“I’m more of a lady who lounges,” Breitenstein told WWD, while sporting a Hanro lounge sweater. “But usually the girls who I draw are all decked out, pretty glamorous Ladies Who Lunch. So this was really fun, just doing my girl in a new light.”
By “doing” she meant hand-painting all four walls of the shop with images of women in bras, bodysuits, leggings and high-waisted briefs. The color palette is slightly toned down, with muted pinks and shades of beige, which is a sharp contrast to the vibrant reds and bold yellows she employs for work with makeup brands like MAC Cosmetics and Chanel. But her signature whimsical brushstrokes and romanticized mood are evident in the life-size mural.
More than 100 people braved the bitter cold Thursday night to see it — think fashionistas, artists, influencers and friends of Hanro — as they sipped Champagne and browsed next season’s intimates and loungewear collections.
“When we built this store, right underneath [New York City’s] High Line, the space was screaming out to be painted on,” Jan Snodgrass, president of Hanro USA Inc., said. “It’s a great way to show the art in a very authentic way. And a lot of our customers love art. This is a way to show them we appreciate the same things that they appreciate.”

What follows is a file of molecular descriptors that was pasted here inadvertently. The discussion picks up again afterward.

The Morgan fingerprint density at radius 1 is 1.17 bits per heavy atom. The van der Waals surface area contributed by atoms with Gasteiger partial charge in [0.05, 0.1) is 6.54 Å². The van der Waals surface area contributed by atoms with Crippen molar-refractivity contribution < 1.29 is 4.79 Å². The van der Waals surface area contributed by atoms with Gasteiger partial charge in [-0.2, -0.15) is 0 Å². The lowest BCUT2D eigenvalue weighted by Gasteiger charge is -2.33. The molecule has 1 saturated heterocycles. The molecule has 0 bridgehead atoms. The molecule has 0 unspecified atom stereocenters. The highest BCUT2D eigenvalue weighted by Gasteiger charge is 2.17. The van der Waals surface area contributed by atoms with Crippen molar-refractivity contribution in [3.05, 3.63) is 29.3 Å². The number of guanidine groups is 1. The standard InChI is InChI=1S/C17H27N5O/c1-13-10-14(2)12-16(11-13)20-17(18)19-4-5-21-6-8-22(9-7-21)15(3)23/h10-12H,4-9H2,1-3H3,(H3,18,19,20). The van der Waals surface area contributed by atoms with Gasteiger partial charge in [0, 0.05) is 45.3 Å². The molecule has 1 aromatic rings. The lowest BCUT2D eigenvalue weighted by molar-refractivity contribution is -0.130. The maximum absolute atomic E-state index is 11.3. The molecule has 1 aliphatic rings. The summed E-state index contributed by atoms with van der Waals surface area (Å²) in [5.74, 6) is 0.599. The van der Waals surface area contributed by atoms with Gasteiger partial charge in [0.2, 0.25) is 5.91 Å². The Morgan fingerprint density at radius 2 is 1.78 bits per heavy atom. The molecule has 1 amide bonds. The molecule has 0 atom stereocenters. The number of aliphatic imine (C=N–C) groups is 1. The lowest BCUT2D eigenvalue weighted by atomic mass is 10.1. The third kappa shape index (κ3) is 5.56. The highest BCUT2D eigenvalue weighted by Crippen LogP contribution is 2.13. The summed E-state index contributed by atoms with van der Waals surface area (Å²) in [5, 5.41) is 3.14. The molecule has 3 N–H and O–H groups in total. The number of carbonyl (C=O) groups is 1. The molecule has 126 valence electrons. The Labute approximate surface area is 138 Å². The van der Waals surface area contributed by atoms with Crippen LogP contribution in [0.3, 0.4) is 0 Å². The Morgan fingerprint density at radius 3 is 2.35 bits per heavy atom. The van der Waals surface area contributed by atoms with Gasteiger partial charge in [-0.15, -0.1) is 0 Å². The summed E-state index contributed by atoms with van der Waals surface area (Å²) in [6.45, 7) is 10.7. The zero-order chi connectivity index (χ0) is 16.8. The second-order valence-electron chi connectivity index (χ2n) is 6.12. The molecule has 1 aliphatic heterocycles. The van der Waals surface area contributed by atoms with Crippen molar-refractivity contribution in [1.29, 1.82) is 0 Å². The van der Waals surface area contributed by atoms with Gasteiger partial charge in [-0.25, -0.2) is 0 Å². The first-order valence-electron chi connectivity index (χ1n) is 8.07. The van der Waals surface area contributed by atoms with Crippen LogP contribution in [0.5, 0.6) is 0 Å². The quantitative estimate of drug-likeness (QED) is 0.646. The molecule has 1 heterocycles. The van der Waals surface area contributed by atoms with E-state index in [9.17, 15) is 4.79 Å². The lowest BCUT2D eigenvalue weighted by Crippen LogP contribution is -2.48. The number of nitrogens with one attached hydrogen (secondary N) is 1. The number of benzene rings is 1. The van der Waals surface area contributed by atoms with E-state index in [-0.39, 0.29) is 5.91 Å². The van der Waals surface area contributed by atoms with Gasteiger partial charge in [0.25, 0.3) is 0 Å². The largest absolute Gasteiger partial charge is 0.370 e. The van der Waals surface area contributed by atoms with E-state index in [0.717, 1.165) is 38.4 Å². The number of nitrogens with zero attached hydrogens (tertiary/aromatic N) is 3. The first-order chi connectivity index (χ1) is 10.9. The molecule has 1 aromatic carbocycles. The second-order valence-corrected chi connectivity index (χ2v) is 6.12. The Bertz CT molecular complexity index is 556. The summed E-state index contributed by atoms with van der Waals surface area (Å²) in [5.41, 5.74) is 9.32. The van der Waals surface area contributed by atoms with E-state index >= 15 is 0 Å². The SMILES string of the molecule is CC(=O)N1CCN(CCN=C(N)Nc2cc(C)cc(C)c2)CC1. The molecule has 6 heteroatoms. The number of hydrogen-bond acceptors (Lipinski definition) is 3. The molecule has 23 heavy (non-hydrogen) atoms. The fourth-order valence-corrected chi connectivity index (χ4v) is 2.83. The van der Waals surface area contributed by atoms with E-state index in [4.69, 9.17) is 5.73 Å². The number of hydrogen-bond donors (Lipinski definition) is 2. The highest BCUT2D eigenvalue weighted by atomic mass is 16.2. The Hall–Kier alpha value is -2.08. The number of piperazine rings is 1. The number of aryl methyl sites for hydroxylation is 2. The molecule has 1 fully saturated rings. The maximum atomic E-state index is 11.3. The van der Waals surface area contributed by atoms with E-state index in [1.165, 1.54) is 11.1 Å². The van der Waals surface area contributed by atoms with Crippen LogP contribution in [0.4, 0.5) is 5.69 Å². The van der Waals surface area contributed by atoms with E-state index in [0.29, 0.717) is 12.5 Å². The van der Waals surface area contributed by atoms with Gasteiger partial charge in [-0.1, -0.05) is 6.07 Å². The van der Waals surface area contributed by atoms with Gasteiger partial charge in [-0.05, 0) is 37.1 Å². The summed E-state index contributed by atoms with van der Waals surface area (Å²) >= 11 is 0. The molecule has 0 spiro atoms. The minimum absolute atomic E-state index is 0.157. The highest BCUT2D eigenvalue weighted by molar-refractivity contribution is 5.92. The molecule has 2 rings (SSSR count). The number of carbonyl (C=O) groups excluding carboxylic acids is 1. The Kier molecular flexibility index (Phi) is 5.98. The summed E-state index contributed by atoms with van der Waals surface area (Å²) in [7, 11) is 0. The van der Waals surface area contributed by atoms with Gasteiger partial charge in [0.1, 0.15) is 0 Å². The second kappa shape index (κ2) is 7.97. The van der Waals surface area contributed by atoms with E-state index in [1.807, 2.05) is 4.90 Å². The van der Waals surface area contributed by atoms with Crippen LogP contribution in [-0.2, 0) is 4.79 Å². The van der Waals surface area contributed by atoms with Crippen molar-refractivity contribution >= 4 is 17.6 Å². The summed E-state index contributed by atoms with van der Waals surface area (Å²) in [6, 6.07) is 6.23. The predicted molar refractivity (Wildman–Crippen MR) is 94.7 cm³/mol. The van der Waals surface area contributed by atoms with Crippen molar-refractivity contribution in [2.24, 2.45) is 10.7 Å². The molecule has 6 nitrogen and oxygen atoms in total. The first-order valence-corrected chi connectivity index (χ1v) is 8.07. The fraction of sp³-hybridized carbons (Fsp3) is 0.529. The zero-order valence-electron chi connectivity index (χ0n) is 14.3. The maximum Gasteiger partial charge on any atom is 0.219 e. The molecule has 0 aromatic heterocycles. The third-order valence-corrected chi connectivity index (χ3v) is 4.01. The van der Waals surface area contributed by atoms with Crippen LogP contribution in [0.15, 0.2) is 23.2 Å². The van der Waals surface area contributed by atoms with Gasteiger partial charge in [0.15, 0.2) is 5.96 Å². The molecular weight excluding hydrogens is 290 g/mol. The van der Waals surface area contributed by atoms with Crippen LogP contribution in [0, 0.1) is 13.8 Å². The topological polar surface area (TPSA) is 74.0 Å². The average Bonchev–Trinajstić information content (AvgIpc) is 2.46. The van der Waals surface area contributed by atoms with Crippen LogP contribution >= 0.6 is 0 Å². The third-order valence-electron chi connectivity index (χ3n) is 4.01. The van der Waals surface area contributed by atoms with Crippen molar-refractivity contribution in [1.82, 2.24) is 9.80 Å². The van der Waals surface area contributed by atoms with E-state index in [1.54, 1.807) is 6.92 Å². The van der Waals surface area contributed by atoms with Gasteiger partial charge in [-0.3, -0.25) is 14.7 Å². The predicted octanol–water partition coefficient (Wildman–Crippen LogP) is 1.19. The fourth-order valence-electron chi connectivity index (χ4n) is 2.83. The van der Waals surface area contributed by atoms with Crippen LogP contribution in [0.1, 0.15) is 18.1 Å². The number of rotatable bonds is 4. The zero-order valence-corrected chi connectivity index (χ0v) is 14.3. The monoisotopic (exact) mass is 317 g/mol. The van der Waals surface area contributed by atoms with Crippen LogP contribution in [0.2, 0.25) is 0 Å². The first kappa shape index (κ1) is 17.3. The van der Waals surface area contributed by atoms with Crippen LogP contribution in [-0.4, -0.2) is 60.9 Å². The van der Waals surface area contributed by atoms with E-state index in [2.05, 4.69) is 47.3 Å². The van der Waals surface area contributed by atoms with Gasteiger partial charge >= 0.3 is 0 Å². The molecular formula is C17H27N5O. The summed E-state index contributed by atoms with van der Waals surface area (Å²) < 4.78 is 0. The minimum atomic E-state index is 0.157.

That could be why Hanro, the Swiss intimates apparel brand, which dates back to 1884, has commissioned three artists to paint the space in the last seven years. (Four if you count last April’s collaboration with Swiss artist Blanda at Hanro’s Beverly Hills store.)
Snodgrass said Breitenstein was chosen for her ability to mix expressionism with high fashion.
But the artist said she was just happy to produce something that will exist in real life.
“I do a lot of digital stuff, content for Instagram or print magazine, usually 11 x 14,” Breitenstein explained. “I love drawing for web sites and stuff, but it just feels different. This was a whole new ball game. I was up on the easel for eight to nine hours a day. I felt like a fresco painter or a Michelangelo painter, painting on the walls. Artists don’t get many chances to do something that lives in person these days.”
The mural is on display at 806 Washington Street in New York.
Snodgrass said Breitenstein’s mural will remain in the store for about a year. After which time the real-life artwork will disappear forever.
“When we do the next [mural], we paint over the current one,” he said. “Since it’s on the wall we can’t keep it.”